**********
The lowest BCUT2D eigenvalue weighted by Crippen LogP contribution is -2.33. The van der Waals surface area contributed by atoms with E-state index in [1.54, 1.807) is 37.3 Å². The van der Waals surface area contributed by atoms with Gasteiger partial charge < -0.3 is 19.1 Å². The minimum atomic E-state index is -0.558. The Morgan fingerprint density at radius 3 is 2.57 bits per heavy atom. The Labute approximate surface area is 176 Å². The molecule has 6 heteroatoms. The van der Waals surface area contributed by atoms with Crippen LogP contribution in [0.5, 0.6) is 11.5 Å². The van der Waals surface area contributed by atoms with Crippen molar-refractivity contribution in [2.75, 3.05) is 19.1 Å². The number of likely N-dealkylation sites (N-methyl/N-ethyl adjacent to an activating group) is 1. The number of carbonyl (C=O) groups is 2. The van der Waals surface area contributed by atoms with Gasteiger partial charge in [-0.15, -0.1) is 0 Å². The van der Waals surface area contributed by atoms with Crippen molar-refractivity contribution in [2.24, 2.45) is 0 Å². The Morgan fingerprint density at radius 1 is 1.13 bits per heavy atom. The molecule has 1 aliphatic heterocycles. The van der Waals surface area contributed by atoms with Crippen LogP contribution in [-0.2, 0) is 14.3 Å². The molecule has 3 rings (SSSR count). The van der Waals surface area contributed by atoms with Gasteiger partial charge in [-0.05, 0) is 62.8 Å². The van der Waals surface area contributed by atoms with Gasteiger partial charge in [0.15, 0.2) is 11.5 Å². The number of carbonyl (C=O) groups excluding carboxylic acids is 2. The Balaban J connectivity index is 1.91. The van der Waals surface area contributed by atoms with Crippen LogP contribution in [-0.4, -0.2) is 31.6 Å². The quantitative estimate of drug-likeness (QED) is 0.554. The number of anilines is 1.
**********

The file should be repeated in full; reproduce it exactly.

The lowest BCUT2D eigenvalue weighted by Crippen LogP contribution is -2.33. The van der Waals surface area contributed by atoms with E-state index in [1.54, 1.807) is 37.3 Å². The van der Waals surface area contributed by atoms with Gasteiger partial charge < -0.3 is 19.1 Å². The minimum atomic E-state index is -0.558. The Morgan fingerprint density at radius 3 is 2.57 bits per heavy atom. The Labute approximate surface area is 176 Å². The molecule has 6 heteroatoms. The van der Waals surface area contributed by atoms with Crippen LogP contribution in [0.5, 0.6) is 11.5 Å². The van der Waals surface area contributed by atoms with Crippen molar-refractivity contribution in [2.75, 3.05) is 19.1 Å². The number of likely N-dealkylation sites (N-methyl/N-ethyl adjacent to an activating group) is 1. The number of carbonyl (C=O) groups is 2. The van der Waals surface area contributed by atoms with Gasteiger partial charge in [-0.15, -0.1) is 0 Å². The van der Waals surface area contributed by atoms with Crippen molar-refractivity contribution in [2.24, 2.45) is 0 Å². The Morgan fingerprint density at radius 1 is 1.13 bits per heavy atom. The molecule has 1 aliphatic heterocycles. The van der Waals surface area contributed by atoms with Crippen LogP contribution in [-0.2, 0) is 14.3 Å². The molecule has 3 rings (SSSR count). The van der Waals surface area contributed by atoms with Gasteiger partial charge in [-0.05, 0) is 62.8 Å². The van der Waals surface area contributed by atoms with Gasteiger partial charge in [0.15, 0.2) is 11.5 Å². The number of carbonyl (C=O) groups excluding carboxylic acids is 2. The Balaban J connectivity index is 1.91. The van der Waals surface area contributed by atoms with Crippen LogP contribution in [-0.4, -0.2) is 31.6 Å². The quantitative estimate of drug-likeness (QED) is 0.554. The number of anilines is 1.